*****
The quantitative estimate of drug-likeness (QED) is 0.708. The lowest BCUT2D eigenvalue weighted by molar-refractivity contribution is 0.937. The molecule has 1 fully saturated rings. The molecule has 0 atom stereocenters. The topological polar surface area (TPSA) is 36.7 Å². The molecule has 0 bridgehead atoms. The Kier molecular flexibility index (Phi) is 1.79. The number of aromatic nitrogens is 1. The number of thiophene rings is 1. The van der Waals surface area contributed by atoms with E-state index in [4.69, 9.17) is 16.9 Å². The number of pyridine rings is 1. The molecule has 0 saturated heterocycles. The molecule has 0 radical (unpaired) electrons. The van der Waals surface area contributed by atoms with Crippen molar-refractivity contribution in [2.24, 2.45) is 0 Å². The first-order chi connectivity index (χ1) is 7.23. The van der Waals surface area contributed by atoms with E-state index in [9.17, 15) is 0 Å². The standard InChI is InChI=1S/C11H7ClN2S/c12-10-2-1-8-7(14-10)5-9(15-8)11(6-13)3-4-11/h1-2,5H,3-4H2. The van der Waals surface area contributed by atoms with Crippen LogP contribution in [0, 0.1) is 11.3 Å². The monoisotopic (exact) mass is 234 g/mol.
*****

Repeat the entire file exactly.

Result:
The quantitative estimate of drug-likeness (QED) is 0.708. The lowest BCUT2D eigenvalue weighted by molar-refractivity contribution is 0.937. The molecule has 1 fully saturated rings. The molecule has 0 atom stereocenters. The topological polar surface area (TPSA) is 36.7 Å². The molecule has 0 bridgehead atoms. The Kier molecular flexibility index (Phi) is 1.79. The number of aromatic nitrogens is 1. The number of thiophene rings is 1. The van der Waals surface area contributed by atoms with E-state index in [4.69, 9.17) is 16.9 Å². The number of pyridine rings is 1. The molecule has 0 saturated heterocycles. The molecule has 0 radical (unpaired) electrons. The van der Waals surface area contributed by atoms with Crippen molar-refractivity contribution in [2.24, 2.45) is 0 Å². The first-order chi connectivity index (χ1) is 7.23. The van der Waals surface area contributed by atoms with E-state index in [9.17, 15) is 0 Å². The standard InChI is InChI=1S/C11H7ClN2S/c12-10-2-1-8-7(14-10)5-9(15-8)11(6-13)3-4-11/h1-2,5H,3-4H2. The van der Waals surface area contributed by atoms with Crippen LogP contribution in [0, 0.1) is 11.3 Å². The monoisotopic (exact) mass is 234 g/mol.